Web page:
It provides beautiful soft light.
It’s free, and easily available.
I use it all the time, whether I’m taking pictures of my kids, or at weddings.
Like any light source, you can be creative, and even use the harsh direct sunlight shining through the windows.
However, my objective for this post is to help you find soft window light, and use it for portraits.
Here are some window light photography tips!
FIND SOFT LIGHT
As I’ve said in a previous post, train your eyes to see and understand light.
In this case, soft window light.
If you are indoors, walk around. Look at the light coming through all the windows.
The soft light we’re looking for is the non-direct sunlight that is not shining directly through the window.
Windows facing east, west or south will let through harsh direct light at different times of the day, so look for times when the sunlight isn’t directly shining through. If you have windows facing the north, those will provide soft light throughout the day.
POSITIONING YOUR SUBJECT
Now that you found your spot, bring in our subject. Your spouse, friend, dog, cat, kid, stuffed animal, balloon, chair etc…haha, trust me. I tried whatever I can find:)
For portraits, I like to place my subject a few feet away from the window, either facing the window light or at about a 45 degree angle as a starting point.
Staying a few feet away from the window provides soft light on the subject’s face. The shadows on the face will look softer and more gradual.
Before you even a snap a picture, look at your subject’s face to see what kind of shadow the light is producing.
If your subject is facing the window straight on, the whole face is evenly lit.
If your subject is turned side ways, 90 degrees from the window then one side of the face is bright, and the other side of the face is in complete shadow. That gives more of a dramatic look and feel, because of the high contrast between the bright side of the face and the dark side of the face.
If your subject is turned about 45 degrees toward the window, it’ll provide a good balance between the bright side and the dark side of the face for a flattering portrait.
The height of the window also matters. Your subject’s face is the main focus. So make sure light is coming above the center of the eyes, and that no window blinds or shades are blocking the light.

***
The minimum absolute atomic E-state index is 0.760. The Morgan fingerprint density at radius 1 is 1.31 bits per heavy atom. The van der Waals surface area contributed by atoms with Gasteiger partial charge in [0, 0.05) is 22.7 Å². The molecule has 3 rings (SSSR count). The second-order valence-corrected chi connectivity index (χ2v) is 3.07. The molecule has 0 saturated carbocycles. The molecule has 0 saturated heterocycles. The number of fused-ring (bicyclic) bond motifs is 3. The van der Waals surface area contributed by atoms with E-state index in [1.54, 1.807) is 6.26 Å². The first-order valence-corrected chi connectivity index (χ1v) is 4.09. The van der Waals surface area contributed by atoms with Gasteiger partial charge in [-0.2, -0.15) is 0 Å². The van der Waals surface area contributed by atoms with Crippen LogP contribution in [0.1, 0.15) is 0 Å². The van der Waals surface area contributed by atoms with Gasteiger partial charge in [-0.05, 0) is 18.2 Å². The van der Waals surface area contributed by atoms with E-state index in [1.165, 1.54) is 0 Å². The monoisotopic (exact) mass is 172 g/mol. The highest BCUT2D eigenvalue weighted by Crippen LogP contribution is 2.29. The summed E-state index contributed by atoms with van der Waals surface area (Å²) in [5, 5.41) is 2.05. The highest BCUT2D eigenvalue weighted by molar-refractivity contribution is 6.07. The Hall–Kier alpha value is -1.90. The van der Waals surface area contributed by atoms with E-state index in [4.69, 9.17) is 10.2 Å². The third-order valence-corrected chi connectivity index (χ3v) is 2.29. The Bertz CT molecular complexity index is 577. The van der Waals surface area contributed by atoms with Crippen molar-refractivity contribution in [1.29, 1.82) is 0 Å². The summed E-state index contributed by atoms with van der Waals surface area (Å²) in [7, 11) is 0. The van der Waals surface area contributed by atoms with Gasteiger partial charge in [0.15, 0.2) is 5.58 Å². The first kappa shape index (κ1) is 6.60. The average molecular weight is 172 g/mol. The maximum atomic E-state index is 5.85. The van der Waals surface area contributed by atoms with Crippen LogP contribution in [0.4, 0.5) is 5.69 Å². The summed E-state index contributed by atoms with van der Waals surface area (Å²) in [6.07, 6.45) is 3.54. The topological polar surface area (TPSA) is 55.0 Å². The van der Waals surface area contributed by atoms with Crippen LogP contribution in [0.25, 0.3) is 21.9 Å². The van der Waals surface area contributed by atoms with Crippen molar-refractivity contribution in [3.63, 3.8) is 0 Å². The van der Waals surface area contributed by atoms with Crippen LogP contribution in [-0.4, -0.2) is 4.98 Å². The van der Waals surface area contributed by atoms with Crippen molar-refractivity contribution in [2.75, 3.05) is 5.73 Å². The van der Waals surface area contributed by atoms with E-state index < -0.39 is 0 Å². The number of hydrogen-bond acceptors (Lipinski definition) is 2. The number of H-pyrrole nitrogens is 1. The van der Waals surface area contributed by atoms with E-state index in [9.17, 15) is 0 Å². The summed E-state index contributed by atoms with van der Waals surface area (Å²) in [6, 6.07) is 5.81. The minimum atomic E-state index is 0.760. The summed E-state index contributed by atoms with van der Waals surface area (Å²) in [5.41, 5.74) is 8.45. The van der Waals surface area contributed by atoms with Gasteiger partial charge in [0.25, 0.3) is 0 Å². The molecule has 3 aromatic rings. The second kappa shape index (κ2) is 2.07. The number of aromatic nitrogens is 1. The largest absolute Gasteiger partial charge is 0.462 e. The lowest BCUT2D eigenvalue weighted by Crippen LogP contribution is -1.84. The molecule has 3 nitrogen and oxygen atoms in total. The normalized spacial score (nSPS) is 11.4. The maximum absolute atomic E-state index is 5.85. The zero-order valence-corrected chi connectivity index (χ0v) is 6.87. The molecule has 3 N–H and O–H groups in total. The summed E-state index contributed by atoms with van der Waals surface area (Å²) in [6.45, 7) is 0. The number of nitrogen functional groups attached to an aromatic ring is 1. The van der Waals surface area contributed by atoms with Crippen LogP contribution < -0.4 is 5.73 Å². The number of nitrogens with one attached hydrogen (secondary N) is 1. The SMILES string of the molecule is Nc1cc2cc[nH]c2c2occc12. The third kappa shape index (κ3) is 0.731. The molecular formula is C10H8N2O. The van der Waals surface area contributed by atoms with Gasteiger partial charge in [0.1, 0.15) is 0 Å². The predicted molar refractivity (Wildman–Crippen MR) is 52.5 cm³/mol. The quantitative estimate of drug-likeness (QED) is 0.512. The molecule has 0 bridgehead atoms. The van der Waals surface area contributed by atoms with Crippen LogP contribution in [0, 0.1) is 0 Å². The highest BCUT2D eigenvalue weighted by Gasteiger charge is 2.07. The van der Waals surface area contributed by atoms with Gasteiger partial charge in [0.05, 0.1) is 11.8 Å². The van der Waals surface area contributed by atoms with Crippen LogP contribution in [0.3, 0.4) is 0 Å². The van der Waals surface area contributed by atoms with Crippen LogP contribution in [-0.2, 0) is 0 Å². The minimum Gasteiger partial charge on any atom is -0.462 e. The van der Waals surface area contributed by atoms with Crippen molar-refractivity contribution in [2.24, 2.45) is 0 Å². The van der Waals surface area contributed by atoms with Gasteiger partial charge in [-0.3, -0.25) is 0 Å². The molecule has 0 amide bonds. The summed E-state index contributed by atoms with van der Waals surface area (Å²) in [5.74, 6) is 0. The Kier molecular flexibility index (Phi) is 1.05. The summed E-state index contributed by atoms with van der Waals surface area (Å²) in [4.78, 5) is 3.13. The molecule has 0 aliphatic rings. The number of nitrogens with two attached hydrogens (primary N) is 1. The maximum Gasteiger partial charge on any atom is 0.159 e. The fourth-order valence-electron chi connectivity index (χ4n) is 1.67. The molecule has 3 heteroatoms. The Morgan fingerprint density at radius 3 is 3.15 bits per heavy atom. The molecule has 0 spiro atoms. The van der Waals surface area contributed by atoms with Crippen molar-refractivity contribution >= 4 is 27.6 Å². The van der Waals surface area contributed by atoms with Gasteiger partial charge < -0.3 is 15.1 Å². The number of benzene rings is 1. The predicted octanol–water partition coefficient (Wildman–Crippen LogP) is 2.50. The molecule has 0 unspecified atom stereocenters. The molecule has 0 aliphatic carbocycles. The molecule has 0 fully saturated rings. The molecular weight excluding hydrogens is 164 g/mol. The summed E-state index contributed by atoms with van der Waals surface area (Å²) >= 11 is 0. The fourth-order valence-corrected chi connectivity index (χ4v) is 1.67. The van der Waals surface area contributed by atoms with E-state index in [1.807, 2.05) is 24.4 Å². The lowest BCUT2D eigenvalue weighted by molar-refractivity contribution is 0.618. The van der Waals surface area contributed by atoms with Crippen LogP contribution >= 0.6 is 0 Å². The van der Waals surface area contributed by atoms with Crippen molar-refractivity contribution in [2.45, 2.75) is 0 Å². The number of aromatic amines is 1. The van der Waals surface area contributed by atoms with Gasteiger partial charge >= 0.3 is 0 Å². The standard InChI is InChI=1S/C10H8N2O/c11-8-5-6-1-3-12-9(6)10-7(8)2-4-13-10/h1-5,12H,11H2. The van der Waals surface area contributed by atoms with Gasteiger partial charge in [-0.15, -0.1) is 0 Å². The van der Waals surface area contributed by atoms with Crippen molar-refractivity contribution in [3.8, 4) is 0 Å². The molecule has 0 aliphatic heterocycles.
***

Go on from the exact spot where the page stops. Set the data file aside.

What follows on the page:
You also want a clean background behind the subject. A cluttered background can make a photo look like an ordinary snapshot, but a simple background can improve the look of your photo.
For example, take a look at the following photos. First one is a snap shot of my silly son in toy bin. Ordinary, but I still want that photo as a dad.
Then I moved in closer to eliminate the bin, mirror, wall and sofa from the photo. Same spot, same lighting, different result.
-Make sure to turn off indoor lights. All lights including window light, tungsten light, florescent light, flash light and etc., have different color temperatures. A camera is not able to register different color temperatures like humans. Mixing window light with any indoor lights will confuse your camera, and the color of your picture won’t turn out accurately. Depending on the light bulbs, you might see yellowish, orange-ish tones mixed with blue.
-For portraits, make sure to focus on your subject’s eyes. If at an angle, focus on the eye that is closest to the camera.
-If you’ve been using AUTO mode on your camera, this will be a good time to go beyond AUTO mode, since the lighting condition will stay consistent.
Keep your subject in the same spot, and move around. Take pictures from different angles. As seen in the diagram.
Also, experiment by moving your subject closer to the window, or even right up on the window.
-Use indirect sunlight coming through the window.
-Position your subject a few feet away from the window for softer light.
-Placing your subject at a 45 degree angle facing the window is a good starting point for portraits.
-Move to different spots for different angles.